These sins and drives are certainly human problems and many of them afflict most of us. Surely, as any confessor knows our human condition is weak and we must have common recourse to God’s mercy and seek his grace. There may well be less concern with the salvation of those acknowledge their sin and seek absolution. What is more worrisome are those who are defiant and refuse to admit that what they do in such matters is wrong. Dangerous indeed is the fate of those who celebrate, take pride in, or call no big deal what God calls sin. Indeed, our biggest sin is pride and it is really what leads us to every other sin.
Listen to God! Be humbled and at the same time privileged to hear his word and abide by it. Do not call good what God calls sin. We must humbly acknowledge our sins, even the popular and celebrated ones in culture. And having acknowledged them, we ought to repent, seek confession and strive to free of them by God’s grace.
Do not be deceived by false prophets who contradict God’s Word, even if they wear a roman collar or a miter. Let God’s word clearly reach you and humbly accept it and strive to live it. The Lord Jesus loves us but he expects to be taken seriously and for us to heed the full Word of God. What is more authoritative for you: the Word of God, or the customs of a world gone mad?
3 Replies to “Clear Enough? A Plain Warning that Unrepentant Sexual Sin Excludes One from the Kingdom of God”
You didn’t mention it, but I’m sure this extends to pornography – those involved in the production of it and those who view it.
“Indeed, our biggest sin is pride and it is really what leads us to every other sin.”
To mind come the twelve degrees of pride (from one of your blog posts I’ve learned about them for the first time).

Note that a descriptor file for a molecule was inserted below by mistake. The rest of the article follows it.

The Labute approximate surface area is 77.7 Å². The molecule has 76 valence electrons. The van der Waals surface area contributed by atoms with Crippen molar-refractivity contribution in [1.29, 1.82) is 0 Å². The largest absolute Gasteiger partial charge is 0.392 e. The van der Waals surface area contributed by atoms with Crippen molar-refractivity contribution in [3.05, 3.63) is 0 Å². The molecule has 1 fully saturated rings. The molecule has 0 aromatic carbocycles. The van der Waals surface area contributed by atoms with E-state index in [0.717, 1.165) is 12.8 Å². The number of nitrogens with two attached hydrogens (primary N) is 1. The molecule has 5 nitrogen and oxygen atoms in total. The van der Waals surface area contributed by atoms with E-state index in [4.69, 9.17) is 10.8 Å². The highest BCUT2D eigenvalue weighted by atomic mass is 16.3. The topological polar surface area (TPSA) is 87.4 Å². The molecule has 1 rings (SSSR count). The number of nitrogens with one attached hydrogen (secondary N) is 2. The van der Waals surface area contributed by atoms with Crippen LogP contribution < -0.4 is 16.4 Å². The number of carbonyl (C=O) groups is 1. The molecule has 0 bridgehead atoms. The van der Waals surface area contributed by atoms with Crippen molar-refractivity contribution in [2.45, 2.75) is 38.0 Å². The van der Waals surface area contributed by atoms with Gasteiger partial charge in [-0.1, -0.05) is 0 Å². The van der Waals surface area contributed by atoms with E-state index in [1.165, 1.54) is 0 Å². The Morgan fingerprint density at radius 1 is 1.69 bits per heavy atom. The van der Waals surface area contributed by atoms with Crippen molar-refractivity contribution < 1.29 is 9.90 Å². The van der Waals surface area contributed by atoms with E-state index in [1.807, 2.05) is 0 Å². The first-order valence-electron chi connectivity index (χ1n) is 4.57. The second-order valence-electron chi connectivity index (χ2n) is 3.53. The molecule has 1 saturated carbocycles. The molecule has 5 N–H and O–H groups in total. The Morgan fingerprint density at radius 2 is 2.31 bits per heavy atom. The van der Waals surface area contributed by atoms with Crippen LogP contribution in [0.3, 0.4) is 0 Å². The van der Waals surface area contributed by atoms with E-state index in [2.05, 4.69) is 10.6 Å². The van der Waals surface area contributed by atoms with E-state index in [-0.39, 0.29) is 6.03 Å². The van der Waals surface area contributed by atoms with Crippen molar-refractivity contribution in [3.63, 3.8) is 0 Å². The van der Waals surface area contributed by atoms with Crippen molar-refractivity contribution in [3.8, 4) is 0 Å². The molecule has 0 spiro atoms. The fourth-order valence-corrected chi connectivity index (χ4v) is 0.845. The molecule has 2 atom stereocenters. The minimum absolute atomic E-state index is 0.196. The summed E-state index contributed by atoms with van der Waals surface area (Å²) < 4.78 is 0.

“They actually think that such matters are either fine, or no big deal. . . . are defiant and refuse to admit that what they do in such matters is wrong.”
In the words of Agur ben-Jakeh: “There are those who are clean in their own eyes, but are not washed of their filth. . . . This is the way of an adulteress: she eats and wipes her mouth and says, ‘I have done no wrong.’” (Proverbs of Solomon 30: 12 and 20)
Unfortunately, the majority of the teachers of Psychology and Psychiatry are in the front line of those who are saying that various missing-of-the-mark (sinful) sexual desires and activities would be “natural” and “generally healthy/unharmful” (if “done safely” between mutually-consenting etc. persons, if there is more than one person involved) – they mention some exceptions (to do with their limited understanding of infidelity, excess, and aberration), but too few –; and people are willing to believe them, because they claim that what they do in their occupation would be generally, if not always, strictly ‘scientific’ or, this more rarely, they claim to have some sort of an esoteric (occult) knowledge.
Apropos, I think that you might find it interesting to know, that almost wherever in the English translations of the Scriptures appears ‘adultery’ or ‘(sexual) immorality’, in the language of the country that I’m from the word that’s used is, translated in English, ‘(sexual) unbridledness, unrestraint’.